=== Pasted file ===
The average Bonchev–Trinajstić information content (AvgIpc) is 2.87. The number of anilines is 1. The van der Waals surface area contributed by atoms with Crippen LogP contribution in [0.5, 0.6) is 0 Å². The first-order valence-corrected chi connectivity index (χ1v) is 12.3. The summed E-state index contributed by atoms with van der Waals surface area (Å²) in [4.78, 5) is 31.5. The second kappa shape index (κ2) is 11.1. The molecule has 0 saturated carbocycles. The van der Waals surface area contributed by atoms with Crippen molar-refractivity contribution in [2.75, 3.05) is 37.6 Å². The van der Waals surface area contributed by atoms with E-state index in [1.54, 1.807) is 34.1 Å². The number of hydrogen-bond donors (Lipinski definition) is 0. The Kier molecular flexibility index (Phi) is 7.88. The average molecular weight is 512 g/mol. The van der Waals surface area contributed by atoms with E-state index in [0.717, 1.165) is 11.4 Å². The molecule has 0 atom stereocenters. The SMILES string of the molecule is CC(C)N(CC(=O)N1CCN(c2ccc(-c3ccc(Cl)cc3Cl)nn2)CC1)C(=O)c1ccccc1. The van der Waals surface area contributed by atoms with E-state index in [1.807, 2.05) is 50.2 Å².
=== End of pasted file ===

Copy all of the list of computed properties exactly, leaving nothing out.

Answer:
The average Bonchev–Trinajstić information content (AvgIpc) is 2.87. The number of anilines is 1. The van der Waals surface area contributed by atoms with Crippen LogP contribution in [0.5, 0.6) is 0 Å². The first-order valence-corrected chi connectivity index (χ1v) is 12.3. The summed E-state index contributed by atoms with van der Waals surface area (Å²) in [4.78, 5) is 31.5. The second kappa shape index (κ2) is 11.1. The molecule has 0 saturated carbocycles. The van der Waals surface area contributed by atoms with Crippen molar-refractivity contribution in [2.75, 3.05) is 37.6 Å². The van der Waals surface area contributed by atoms with E-state index in [1.54, 1.807) is 34.1 Å². The number of hydrogen-bond donors (Lipinski definition) is 0. The Kier molecular flexibility index (Phi) is 7.88. The average molecular weight is 512 g/mol. The van der Waals surface area contributed by atoms with E-state index in [0.717, 1.165) is 11.4 Å². The molecule has 0 atom stereocenters. The SMILES string of the molecule is CC(C)N(CC(=O)N1CCN(c2ccc(-c3ccc(Cl)cc3Cl)nn2)CC1)C(=O)c1ccccc1. The van der Waals surface area contributed by atoms with E-state index in [1.807, 2.05) is 50.2 Å².